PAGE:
Tag: Blending

A Nanoblendery Grows in Belgium: New Stirrings in the Old World of Lambic Beer Feature by

In a region of Belgium best known for orchards and vineyards, 32-year-old Raf Souvereyns is reviving Lambic production with his small blending operation Bokkereyder. Connoisseurs worldwide are taking notice.

Appellation Ales: Sipping on the Frontlines of America’s Hybrid Revolution Feature by

There’s a growing wine-beer movement across the country, from the coasts of Oregon to Midwestern prairies and even Texas hill country. Brewhouses stacked high with barrels are increasingly looking and acting like wineries.

Wild Beer Company: Blending, Aging, and Experimenting in England From the Source by

Wild Beer’s careful, considered way of doing things—harvesting native yeasts, implementing uncommon ingredients, blending, aging, experimenting—makes this remote operation one of the most forward-thinking craft breweries England has ever seen.

Troy Casey of Casey Brewing and Blending Going Pro by

Troy Casey, the founder and brewer of Casey Brewing and Blending, operates out of a barrel room on the edge of the Colorado Rockies, from which he turns out limited quantities of Brettanomyces-spiked Saison and Belgian-inspired wild ale.

American Sour Beers: Innovative Techniques for Mixed Fermentations Shelf Talker by

Why we’re reading American Sour Beers: Innovative Techniques for Mixed Fermentations.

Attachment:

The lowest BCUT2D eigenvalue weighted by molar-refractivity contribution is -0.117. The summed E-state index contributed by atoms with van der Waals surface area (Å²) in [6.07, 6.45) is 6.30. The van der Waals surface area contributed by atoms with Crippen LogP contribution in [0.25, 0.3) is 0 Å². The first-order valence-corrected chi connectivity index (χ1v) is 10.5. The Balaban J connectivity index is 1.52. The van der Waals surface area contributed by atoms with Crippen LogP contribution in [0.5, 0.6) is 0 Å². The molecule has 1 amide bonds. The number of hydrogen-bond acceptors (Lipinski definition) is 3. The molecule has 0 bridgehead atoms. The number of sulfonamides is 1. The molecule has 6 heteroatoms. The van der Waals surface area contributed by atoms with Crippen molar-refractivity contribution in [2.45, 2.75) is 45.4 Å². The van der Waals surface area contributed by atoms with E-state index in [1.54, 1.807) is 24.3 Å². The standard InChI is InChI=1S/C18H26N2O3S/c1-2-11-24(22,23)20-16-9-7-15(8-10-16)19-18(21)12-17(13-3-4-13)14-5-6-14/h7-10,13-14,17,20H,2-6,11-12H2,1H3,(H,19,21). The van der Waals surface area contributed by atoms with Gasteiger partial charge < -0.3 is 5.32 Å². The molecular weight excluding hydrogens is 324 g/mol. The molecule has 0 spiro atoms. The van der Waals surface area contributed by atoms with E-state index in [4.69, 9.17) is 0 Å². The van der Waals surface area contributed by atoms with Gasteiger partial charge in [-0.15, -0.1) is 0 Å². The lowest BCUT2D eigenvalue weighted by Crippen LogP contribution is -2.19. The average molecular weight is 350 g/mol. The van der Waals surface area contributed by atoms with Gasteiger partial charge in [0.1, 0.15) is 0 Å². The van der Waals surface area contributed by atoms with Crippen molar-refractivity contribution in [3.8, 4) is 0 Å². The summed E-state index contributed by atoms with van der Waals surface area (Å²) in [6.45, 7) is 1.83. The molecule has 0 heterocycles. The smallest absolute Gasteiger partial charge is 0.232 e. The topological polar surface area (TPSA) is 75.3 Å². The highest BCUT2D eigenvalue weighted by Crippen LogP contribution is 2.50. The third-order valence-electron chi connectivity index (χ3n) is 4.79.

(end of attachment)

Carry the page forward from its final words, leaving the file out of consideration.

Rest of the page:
Irish Porter History by the Glass by

The evolution and slow divergence of Irish Porter from the London original is a story that’s been repeated across the world. Displace a beer and, like a plant, it will adapt to its new environment.

When Good Beers Go Bad: The Tears and Triumphs of Failed Experiments Feature by

Craft beer drinkers, like brewers, want to be challenged. From Chipotle Ale to peanut butter and jelly beer, we never know what will pleasantly surprise us, and the true craft beer drinker will try anything once.

Gueuze: A Taste of Place Style Profile by

As with the “terroir” of wine-making regions, the aroma and flavor of this unusual beer is a direct result of the place in which it was brewed.

Salvaging Your Nasty Homemade Brew BYOB by

Short of a tannic overload, a phenolic disaster or a baby diaper in the fermentor, homebrew flaws are correctable.